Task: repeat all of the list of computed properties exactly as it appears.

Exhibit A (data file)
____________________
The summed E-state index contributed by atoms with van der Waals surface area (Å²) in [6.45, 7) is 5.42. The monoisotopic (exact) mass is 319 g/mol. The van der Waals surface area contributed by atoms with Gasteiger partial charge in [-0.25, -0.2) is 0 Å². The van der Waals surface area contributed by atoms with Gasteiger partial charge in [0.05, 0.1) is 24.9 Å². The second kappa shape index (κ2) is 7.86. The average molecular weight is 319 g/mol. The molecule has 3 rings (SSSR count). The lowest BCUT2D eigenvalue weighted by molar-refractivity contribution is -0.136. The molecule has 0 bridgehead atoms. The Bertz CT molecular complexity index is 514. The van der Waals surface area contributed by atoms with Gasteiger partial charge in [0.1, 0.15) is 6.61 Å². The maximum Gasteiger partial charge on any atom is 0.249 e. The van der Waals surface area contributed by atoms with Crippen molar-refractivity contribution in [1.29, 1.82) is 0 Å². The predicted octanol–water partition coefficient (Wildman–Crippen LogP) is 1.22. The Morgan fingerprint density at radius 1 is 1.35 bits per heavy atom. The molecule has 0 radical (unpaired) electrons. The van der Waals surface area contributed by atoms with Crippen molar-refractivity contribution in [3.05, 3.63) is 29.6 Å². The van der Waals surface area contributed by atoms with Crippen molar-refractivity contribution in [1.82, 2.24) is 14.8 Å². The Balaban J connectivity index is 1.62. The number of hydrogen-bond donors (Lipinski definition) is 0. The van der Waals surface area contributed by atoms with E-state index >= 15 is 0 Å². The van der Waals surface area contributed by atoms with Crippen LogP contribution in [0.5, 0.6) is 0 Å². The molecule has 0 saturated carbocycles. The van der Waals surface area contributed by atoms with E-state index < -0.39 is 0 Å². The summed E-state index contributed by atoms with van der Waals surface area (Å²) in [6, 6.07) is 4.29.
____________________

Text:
The summed E-state index contributed by atoms with van der Waals surface area (Å²) in [6.45, 7) is 5.42. The monoisotopic (exact) mass is 319 g/mol. The van der Waals surface area contributed by atoms with Gasteiger partial charge in [-0.25, -0.2) is 0 Å². The van der Waals surface area contributed by atoms with Gasteiger partial charge in [0.05, 0.1) is 24.9 Å². The second kappa shape index (κ2) is 7.86. The average molecular weight is 319 g/mol. The molecule has 3 rings (SSSR count). The lowest BCUT2D eigenvalue weighted by molar-refractivity contribution is -0.136. The molecule has 0 bridgehead atoms. The Bertz CT molecular complexity index is 514. The van der Waals surface area contributed by atoms with Gasteiger partial charge in [0.1, 0.15) is 6.61 Å². The maximum Gasteiger partial charge on any atom is 0.249 e. The van der Waals surface area contributed by atoms with Crippen molar-refractivity contribution in [1.29, 1.82) is 0 Å². The predicted octanol–water partition coefficient (Wildman–Crippen LogP) is 1.22. The Morgan fingerprint density at radius 1 is 1.35 bits per heavy atom. The molecule has 0 radical (unpaired) electrons. The van der Waals surface area contributed by atoms with Crippen molar-refractivity contribution in [3.05, 3.63) is 29.6 Å². The van der Waals surface area contributed by atoms with Crippen molar-refractivity contribution in [1.82, 2.24) is 14.8 Å². The Balaban J connectivity index is 1.62. The number of hydrogen-bond donors (Lipinski definition) is 0. The van der Waals surface area contributed by atoms with E-state index >= 15 is 0 Å². The van der Waals surface area contributed by atoms with Crippen LogP contribution in [0.5, 0.6) is 0 Å². The molecule has 0 saturated carbocycles. The van der Waals surface area contributed by atoms with E-state index < -0.39 is 0 Å². The summed E-state index contributed by atoms with van der Waals surface area (Å²) in [6, 6.07) is 4.29.